You know those things in life that can be really hard but also really good for you? Like exercising, going to the doctor, and offering forgiveness.
That last one might make you especially uncomfortable. Sue Monk Kidd, author of The Secret Life of Bees, wrote in her novel,“People in general would rather die than forgive. It's that hard. If God said in plain language. ‘I’m giving you a choice, forgive or die,’ a lot of people would go ahead and order their coffin.”
That’s the crazy thing about forgiveness! Many people would rather choose a lifetime of bitterness and hatred over forgiving the one who wronged them. They’re afraid that, by forgiving, they’re letting their wrongdoer off the hook. But forgiving someone doesn’t mean you’re excusing or forgetting their behavior—or even reconciling with them if you don’t want to. Rather, when you forgive, you’re freeing yourself from the resentment and anger that have been holding you prisoner. Forgiveness happens in the heart.
Forgiveness Is for You
Look at it this way: When someone hurts you, they take something from you. They owe you a debt. Now, you can’t control anyone else’s actions, but you can control how you respond! Respond in forgiveness, and you’re canceling that debt. It doesn’t mean you’re ignoring what they did. It means you’re not letting it control you anymore. You’re releasing the grudge, letting go of the bitterness, and allowing yourself to heal.
That’s why forgiveness is an act that’s primarily for the forgiver—not the person being forgiven. Unforgiveness is a huge burden to bear, because it actually traps the unforgiver like a prisoner. If you can’t forgive, you’re not punishing the person who hurt you. You’re punishing yourself.
People who forgive are the ones who receive the real rewards! Science has actually proven that people who forgive are mentally, physically and emotionally healthier. According to the Mayo Clinic, forgiving someone can lead to lower blood pressure, anxiety and stress, a stronger immune system, greater self-esteem and lower rates of depression. Doctors have even used forgiveness therapy as part of cancer patients’ treatment plans.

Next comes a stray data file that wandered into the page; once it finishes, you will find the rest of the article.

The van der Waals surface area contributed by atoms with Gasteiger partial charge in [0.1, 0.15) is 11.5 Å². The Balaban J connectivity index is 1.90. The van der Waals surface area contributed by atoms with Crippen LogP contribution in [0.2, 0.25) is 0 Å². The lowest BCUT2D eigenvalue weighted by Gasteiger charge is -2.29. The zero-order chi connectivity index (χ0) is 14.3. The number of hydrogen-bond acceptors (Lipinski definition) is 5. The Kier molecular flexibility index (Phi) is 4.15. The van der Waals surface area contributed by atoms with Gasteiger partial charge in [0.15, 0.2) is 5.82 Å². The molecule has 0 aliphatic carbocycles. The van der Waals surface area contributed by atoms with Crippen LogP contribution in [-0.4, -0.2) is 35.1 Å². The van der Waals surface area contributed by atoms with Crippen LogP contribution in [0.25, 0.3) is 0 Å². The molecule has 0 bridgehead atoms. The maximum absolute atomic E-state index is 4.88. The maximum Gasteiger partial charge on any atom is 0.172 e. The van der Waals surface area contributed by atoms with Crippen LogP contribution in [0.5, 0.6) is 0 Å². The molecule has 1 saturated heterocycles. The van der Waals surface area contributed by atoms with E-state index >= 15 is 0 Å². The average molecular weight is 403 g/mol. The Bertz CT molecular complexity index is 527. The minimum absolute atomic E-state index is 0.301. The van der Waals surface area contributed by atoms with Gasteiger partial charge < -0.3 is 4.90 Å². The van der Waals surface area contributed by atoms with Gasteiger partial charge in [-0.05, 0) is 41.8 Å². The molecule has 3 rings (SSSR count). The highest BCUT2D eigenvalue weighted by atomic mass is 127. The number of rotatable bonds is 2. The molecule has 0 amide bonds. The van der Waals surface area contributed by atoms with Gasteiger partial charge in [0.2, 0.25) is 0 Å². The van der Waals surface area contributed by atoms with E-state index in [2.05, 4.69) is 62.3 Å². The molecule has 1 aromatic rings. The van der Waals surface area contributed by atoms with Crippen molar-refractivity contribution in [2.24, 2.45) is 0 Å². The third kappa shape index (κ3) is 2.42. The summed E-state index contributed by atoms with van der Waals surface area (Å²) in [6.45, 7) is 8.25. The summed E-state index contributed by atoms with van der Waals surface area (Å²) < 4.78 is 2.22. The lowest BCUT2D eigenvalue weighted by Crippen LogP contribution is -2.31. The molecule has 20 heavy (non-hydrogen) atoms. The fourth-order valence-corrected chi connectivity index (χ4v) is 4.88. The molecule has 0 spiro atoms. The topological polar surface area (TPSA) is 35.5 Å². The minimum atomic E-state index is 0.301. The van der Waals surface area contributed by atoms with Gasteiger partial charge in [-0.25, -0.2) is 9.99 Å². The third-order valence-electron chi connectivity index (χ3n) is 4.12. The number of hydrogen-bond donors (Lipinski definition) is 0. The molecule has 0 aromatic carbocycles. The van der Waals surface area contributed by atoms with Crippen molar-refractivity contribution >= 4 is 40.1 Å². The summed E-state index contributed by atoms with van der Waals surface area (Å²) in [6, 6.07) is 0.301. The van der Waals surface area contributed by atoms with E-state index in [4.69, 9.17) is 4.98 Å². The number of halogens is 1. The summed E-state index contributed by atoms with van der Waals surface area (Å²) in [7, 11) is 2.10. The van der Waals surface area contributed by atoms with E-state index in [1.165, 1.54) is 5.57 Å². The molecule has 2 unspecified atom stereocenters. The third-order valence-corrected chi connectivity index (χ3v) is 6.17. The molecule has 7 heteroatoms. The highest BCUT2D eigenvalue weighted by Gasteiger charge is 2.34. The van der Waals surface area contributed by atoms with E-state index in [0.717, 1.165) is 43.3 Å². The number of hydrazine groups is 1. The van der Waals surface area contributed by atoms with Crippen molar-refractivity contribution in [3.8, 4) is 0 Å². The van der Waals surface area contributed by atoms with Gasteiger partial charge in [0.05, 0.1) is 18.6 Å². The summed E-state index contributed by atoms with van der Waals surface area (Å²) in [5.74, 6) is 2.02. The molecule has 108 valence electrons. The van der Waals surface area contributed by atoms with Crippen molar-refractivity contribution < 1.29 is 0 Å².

Unforgiveness is a huge burden to bear.
Forgiveness Is for God
Good health is an important reason to forgive, but—ultimately—it’s so important because forgiveness honors God. It’s an outward display of Christlike love brought to earth! That’s because God is the first and ultimate forgiver. He models it for us, and we honor Him when we forgive like He first forgave us.
Colossians 3:13 (NIV) says, “Bear with each other and forgive one another if any of you has a grievance against someone. Forgive as the Lord forgave you.”
And in the parable of the unmerciful servant (Matthew 18:21–22), Peter even asks Jesus how many times he should forgive someone who sins against him. Seven? No, seventy times seven. Jesus basically says there’s no such thing as too much forgiveness.
How to Start Forgiving When It’s Difficult
Forgiveness happens first in the mind, and then in the heart. It’s an internal choice. You don’t necessarily have to forgive someone to their face, although you certainly can. What matters more is that you’ve chosen to forgive and you take control of your feelings. And that opens the door for the anger to leave your heart.
Forgiveness is intentional. It doesn’t just happen. You have to want it. And in some cases, you might have to choose to forgive repeatedly if you sense that grudge welling up inside you again. When you choose to forgive in your mind, ask God to do the work in your heart.
If you’re struggling to offer grace and mercy to someone, that’s where faith and obedience to God come in. When you can’t do it on your own, you have to rely on Him.
When you choose to forgive in your mind, ask God to do the work in your heart.
With God’s help, you can let go of the anger and bitterness you’ve been dragging around like a ball and chain, and you can love God and others with a heart that’s free!